Around 1,400 passengers of LOT, a Polish airline, were grounded at the Warsaw Chopin airport after a hacker attack.
The hackers targeted the airline ground computer systems which are used to release flights plans, according to LOT.
The computer systems were attacked in the afternoon of Sunday, June 21, and took around five hours to fix and put back online. During the time that the systems were being repaired, 10 LOT flights, both national and internal, were cancelled. Around a dozen more flights were also delayed for the state-owned airlines, according to Adrian Kubicki, the company's spokesman.
LOT took care of their passengers as night fell during the hacker attack. Some passengers were already inside the airplanes when the hacker attack was unleashed, and LOT said that it provided hotel accommodations for passengers that needed to spend the night while waiting for the computer systems to be fixed.
According to Kubicki, the hacker attack on the airline ground computer systems did not compromise the safety of flights that were already in the air at any point in time. The flights that were coming in to Warsaw landed safely, and no other parts of the airport or other airports were affected by the hacker attack.
Kubicki said that the company is using state-of-the-art technology in its computer systems, and with hackers being able to take that down, the attacks could pose as a major threat to the industry, especially with other companies that are using less sophisticated computer systems.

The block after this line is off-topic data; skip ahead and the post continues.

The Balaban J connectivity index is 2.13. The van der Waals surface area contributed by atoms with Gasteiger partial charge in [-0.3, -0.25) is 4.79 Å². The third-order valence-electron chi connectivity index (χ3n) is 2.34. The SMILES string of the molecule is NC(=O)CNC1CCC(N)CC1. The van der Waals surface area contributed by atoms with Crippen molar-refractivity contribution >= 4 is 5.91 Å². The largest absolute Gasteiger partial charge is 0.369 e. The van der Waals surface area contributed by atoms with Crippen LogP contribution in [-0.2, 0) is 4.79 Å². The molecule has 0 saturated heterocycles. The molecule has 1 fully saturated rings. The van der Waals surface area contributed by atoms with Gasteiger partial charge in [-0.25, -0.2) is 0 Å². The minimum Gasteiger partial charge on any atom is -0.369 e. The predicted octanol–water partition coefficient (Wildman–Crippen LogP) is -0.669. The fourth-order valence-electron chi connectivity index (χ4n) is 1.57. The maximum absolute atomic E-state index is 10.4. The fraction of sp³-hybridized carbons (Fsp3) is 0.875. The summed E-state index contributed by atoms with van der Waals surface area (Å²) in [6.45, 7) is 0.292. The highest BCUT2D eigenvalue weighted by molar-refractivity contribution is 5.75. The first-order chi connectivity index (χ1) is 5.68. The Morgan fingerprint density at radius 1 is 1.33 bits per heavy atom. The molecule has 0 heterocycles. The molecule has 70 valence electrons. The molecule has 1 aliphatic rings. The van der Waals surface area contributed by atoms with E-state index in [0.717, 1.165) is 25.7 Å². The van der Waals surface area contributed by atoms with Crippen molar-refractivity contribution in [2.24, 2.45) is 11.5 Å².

Authorities are now investigating the hacking incident.
Cybersecurity within airports and airplanes are becoming an increasingly important issue as hackers expand the range of their targets.
Last month, a computer security expert even claimed that he was able to take control of an airplane's flight systems, and was even able to make the airplane fly sideways.
The security researcher, Chris Roberts, said that he was able to do so by hacking into the in-flight entertainment system of an airplane. Roberts hacked into the systems by connecting a laptop to the electronic boxes of the in-flight entertainment systems. Once Roberts gains access to the system, he then reportedly accessed other systems that are on the flight such as the Thrust Management Computer, which controls the power being sent to the engines of the aircraft.
Photo: Eric Salard | Flickr